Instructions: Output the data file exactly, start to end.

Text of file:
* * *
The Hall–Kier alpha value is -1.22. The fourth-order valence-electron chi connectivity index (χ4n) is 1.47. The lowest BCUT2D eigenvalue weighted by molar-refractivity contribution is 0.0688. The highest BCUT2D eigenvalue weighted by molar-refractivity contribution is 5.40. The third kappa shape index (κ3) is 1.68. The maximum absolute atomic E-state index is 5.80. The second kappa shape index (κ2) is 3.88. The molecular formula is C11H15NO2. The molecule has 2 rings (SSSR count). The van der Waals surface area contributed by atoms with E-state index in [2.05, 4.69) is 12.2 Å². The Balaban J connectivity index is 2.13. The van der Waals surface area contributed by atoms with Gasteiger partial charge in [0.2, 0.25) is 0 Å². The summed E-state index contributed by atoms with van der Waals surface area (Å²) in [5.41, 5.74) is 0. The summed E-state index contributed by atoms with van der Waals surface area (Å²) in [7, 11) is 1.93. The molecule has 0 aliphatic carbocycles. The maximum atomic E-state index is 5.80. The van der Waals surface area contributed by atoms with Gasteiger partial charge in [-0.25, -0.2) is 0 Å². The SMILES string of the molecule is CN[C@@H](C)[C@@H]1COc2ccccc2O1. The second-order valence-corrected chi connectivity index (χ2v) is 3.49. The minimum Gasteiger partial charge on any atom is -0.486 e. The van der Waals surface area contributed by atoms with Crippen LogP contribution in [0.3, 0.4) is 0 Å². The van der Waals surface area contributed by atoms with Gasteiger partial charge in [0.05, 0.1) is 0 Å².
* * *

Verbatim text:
The Hall–Kier alpha value is -1.22. The fourth-order valence-electron chi connectivity index (χ4n) is 1.47. The lowest BCUT2D eigenvalue weighted by molar-refractivity contribution is 0.0688. The highest BCUT2D eigenvalue weighted by molar-refractivity contribution is 5.40. The third kappa shape index (κ3) is 1.68. The maximum absolute atomic E-state index is 5.80. The second kappa shape index (κ2) is 3.88. The molecular formula is C11H15NO2. The molecule has 2 rings (SSSR count). The van der Waals surface area contributed by atoms with E-state index in [2.05, 4.69) is 12.2 Å². The Balaban J connectivity index is 2.13. The van der Waals surface area contributed by atoms with Gasteiger partial charge in [0.2, 0.25) is 0 Å². The summed E-state index contributed by atoms with van der Waals surface area (Å²) in [5.41, 5.74) is 0. The summed E-state index contributed by atoms with van der Waals surface area (Å²) in [7, 11) is 1.93. The molecule has 0 aliphatic carbocycles. The maximum atomic E-state index is 5.80. The van der Waals surface area contributed by atoms with Gasteiger partial charge in [-0.25, -0.2) is 0 Å². The SMILES string of the molecule is CN[C@@H](C)[C@@H]1COc2ccccc2O1. The second-order valence-corrected chi connectivity index (χ2v) is 3.49. The minimum Gasteiger partial charge on any atom is -0.486 e. The van der Waals surface area contributed by atoms with Crippen LogP contribution in [0.3, 0.4) is 0 Å². The van der Waals surface area contributed by atoms with Gasteiger partial charge in [0.05, 0.1) is 0 Å².